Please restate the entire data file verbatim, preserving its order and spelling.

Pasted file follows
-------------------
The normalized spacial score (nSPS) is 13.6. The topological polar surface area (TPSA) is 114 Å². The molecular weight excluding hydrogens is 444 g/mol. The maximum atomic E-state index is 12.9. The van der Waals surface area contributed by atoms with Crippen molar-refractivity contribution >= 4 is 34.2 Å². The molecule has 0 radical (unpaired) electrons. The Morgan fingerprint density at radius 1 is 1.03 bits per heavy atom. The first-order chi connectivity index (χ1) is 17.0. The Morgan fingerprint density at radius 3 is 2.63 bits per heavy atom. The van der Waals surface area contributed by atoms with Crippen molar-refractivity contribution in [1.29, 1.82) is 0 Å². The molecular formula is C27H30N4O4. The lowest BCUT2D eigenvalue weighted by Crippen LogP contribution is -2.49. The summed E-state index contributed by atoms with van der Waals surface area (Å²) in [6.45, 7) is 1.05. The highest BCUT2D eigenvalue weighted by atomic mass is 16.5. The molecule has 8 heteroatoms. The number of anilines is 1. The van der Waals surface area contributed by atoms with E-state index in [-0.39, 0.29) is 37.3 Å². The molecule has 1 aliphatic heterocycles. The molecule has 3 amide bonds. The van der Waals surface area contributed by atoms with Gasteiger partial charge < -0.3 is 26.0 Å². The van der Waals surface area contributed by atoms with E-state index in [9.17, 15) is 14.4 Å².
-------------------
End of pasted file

The normalized spacial score (nSPS) is 13.6. The topological polar surface area (TPSA) is 114 Å². The molecular weight excluding hydrogens is 444 g/mol. The maximum atomic E-state index is 12.9. The van der Waals surface area contributed by atoms with Crippen molar-refractivity contribution >= 4 is 34.2 Å². The molecule has 0 radical (unpaired) electrons. The Morgan fingerprint density at radius 1 is 1.03 bits per heavy atom. The first-order chi connectivity index (χ1) is 17.0. The Morgan fingerprint density at radius 3 is 2.63 bits per heavy atom. The van der Waals surface area contributed by atoms with Crippen molar-refractivity contribution in [1.29, 1.82) is 0 Å². The molecular formula is C27H30N4O4. The lowest BCUT2D eigenvalue weighted by Crippen LogP contribution is -2.49. The summed E-state index contributed by atoms with van der Waals surface area (Å²) in [6.45, 7) is 1.05. The highest BCUT2D eigenvalue weighted by atomic mass is 16.5. The molecule has 8 heteroatoms. The number of anilines is 1. The van der Waals surface area contributed by atoms with E-state index in [-0.39, 0.29) is 37.3 Å². The molecule has 1 aliphatic heterocycles. The molecule has 3 amide bonds. The van der Waals surface area contributed by atoms with Gasteiger partial charge < -0.3 is 26.0 Å². The van der Waals surface area contributed by atoms with E-state index in [9.17, 15) is 14.4 Å².